AMA President, Dr Steve Hambleton, said the report is a welcome addition to the evidence for the need to develop such a strategy.
“The AMA wants to see a national strategic approach to climate change and health, and we want health professionals to play an active and leading role in educating the public about the impacts and health issues associated with climate change,” Dr Hambleton said.
The full report can be found here
The Victorian Government has released a report detailing the condition of wetlands throughout the state, concluding that despite over 13 years of drought, the majority of the state’s high value wetlands were in either ‘good’ or ‘excellent’ condition.
The Victorian Department of Sustinability and Environment (DSE) released the results of the assessment of almost 600 high value wetlands undertaken in 2009-10, marking the first time in Australia a state-wide assessment of wetland condition had ever been completed.
"The fact that more than half of Victoria's high value wetlands were in good or excellent condition, even though at the time of the assessment it had been incredibly dry, reflects the resilient nature of wetlands and the work undertaken to protect them," State Minister for the Environment Ryan Smith said.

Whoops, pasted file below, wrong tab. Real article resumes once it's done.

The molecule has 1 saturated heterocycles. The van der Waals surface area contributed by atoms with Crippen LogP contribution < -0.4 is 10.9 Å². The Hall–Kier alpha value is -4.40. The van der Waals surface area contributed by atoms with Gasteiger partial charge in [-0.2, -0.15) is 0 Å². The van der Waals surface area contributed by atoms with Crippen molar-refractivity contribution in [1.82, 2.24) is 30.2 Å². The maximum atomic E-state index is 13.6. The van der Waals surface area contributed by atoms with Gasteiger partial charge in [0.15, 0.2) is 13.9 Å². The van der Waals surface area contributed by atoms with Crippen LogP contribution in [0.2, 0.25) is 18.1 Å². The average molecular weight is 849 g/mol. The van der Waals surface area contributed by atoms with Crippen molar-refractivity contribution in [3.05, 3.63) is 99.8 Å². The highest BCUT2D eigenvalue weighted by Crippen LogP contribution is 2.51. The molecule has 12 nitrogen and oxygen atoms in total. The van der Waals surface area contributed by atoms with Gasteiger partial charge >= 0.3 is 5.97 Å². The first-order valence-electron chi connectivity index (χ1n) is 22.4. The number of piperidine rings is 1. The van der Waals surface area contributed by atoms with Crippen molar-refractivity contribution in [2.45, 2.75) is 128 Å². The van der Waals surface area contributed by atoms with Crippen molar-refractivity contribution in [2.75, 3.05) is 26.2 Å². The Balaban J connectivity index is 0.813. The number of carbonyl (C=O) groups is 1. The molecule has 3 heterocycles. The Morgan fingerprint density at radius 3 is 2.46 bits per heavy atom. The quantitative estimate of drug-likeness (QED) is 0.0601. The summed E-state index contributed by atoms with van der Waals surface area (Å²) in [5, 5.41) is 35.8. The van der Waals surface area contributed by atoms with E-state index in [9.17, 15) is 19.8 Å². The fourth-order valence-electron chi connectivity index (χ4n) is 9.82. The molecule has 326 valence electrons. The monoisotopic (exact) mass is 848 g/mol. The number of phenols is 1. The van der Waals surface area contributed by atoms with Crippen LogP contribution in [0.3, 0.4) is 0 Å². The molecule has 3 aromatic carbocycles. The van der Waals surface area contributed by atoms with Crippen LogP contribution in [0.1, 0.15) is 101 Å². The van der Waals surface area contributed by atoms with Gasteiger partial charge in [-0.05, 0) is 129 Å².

"For the first time we now have a state-wide condition report of wetlands which can be used to identify threats, be a foundation for policy and help develop suitable management programs.
"The condition assessment results provide a baseline which will help monitor changes over time and measure the effectiveness of wetland protection and enhancement programs."
Victoria has around 13,000 natural wetlands which vary greatly in character, ranging from lakes, floodplain billabongs, alpine peatlands, marshes, shallow freshwater wetland and saline wetlands.
The high value wetlands for the 2009-10 assessment were chosen because of their priority for appropriate management.
High value wetlands are those that are recognised as being significant for their environmental values.
They include Victoria's Ramsar sites which are listed as internationally important under the Ramsar Convention on Wetlands and wetlands listed in A Directory of Important Wetlands in Australia.